Wednesday 18 October 2017

Fallow Buck in the Woods

I'm not sure who was most surprised at this meeting, the Fallow Buck or me... He didn't seem to see me at first, giving me time to get my phone out and take this video:

Meanwhile the area cleared by our coppicing is growing, as are the log stacks:

I've saved some straighter lengths of hazel and sweet chestnut for other uses - in fact, some of the hazel has already gone to a friend for making besom brooms:

I've also been making these pegs from branches in the hazel, for future use layering trees to fill in gaps in the coppice:

And finally, yes, we did get the weirdly coloured sun in the woods too, due to a mixture of Saharan dust and forest fires in Portugal. Very strange seeing a sunset-coloured sun in the middle of the day:

That's all for now...

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Saturday 7 October 2017

Storm damage and the start of this season's coppicing

We've had some windy weather over the past week, and a branch fell from quite high in an oak tree, damaging another branch on the way down. Having removed the one that fell, the damaged one was still attached:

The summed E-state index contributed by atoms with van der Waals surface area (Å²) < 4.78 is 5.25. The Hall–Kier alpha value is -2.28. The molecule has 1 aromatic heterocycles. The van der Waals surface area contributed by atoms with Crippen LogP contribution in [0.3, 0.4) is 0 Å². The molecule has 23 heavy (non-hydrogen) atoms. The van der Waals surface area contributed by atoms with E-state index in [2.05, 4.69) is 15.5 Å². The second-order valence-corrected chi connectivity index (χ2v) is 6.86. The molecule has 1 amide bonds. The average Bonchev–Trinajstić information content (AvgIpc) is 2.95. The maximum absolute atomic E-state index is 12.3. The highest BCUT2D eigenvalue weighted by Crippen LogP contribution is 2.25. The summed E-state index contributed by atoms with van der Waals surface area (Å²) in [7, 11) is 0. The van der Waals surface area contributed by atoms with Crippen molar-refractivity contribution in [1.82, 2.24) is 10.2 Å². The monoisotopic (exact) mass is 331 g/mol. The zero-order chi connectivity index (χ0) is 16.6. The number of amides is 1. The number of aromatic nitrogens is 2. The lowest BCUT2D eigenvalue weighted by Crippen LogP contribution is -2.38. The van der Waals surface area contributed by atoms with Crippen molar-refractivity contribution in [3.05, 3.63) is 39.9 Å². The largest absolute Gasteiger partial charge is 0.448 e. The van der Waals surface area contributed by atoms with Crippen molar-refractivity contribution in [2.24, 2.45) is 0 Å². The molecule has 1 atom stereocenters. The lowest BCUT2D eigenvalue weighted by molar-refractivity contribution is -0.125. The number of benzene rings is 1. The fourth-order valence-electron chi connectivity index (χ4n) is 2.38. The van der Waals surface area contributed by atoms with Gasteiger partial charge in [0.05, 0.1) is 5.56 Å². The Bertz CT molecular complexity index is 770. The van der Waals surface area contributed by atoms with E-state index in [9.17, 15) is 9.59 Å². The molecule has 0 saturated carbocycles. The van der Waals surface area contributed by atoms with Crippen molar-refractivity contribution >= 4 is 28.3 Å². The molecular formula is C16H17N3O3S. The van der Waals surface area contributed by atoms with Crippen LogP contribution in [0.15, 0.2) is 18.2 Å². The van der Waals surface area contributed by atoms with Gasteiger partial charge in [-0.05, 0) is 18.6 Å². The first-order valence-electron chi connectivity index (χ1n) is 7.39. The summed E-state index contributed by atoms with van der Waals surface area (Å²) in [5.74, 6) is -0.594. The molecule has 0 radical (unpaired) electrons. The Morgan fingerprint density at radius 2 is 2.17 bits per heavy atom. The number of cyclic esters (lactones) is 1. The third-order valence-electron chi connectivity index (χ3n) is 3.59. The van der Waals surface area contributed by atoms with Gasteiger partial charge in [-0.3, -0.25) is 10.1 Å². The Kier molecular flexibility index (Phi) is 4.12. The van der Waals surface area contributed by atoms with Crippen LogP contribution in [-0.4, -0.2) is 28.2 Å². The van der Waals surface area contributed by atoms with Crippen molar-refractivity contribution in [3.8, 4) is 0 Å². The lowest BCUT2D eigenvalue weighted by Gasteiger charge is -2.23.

As I cut up the fallen one, it was obvious it hadn't been healthy, with the branch divided in two with a rotten bit in the middle. Hard to spot when it's high up a tree though...


The Tirfor winch got it down easily (there's a video of me using it on another branch here):

I found the oak was pretty easy to spilt using the method I learned from Norwegian Wood:

So before long I had a nice pile of wood stacked to season for future use:

I left the knotty bits for wildlife use, though I expect Tracy's class will appreciate them for their dens as well!

This season's coppicing is also underway now, here's a couple of views, each with a photo from early on, and after a few days' work.




One of the trees I've coppiced in this area is a Hornbeam, and I've cut it a short distance above the ground to see if I can get it to grow as a mini-pollard.

My goal is that it might end up looking like this one, growing a short distance away:

I've also been trying some layering, which basically creates a clone of a coppice stool to fill in gaps. You make a peg from a branch, like this:
2017-09-03 14.33.13

Then bend a stem of the coppice stool over to touch the ground - you usually need to slice part way through it near the base to enable this.
2017-09-03 14.36.31

You then scrape off the bark where it's touching the ground, and hammer the peg in to hold it in place, with a bit of soil over the top:
2017-09-03 14.38.30

The idea is that it will develop roots, and after a couple of years can be severed from the original coppice stool. Time will tell if it works in this case...


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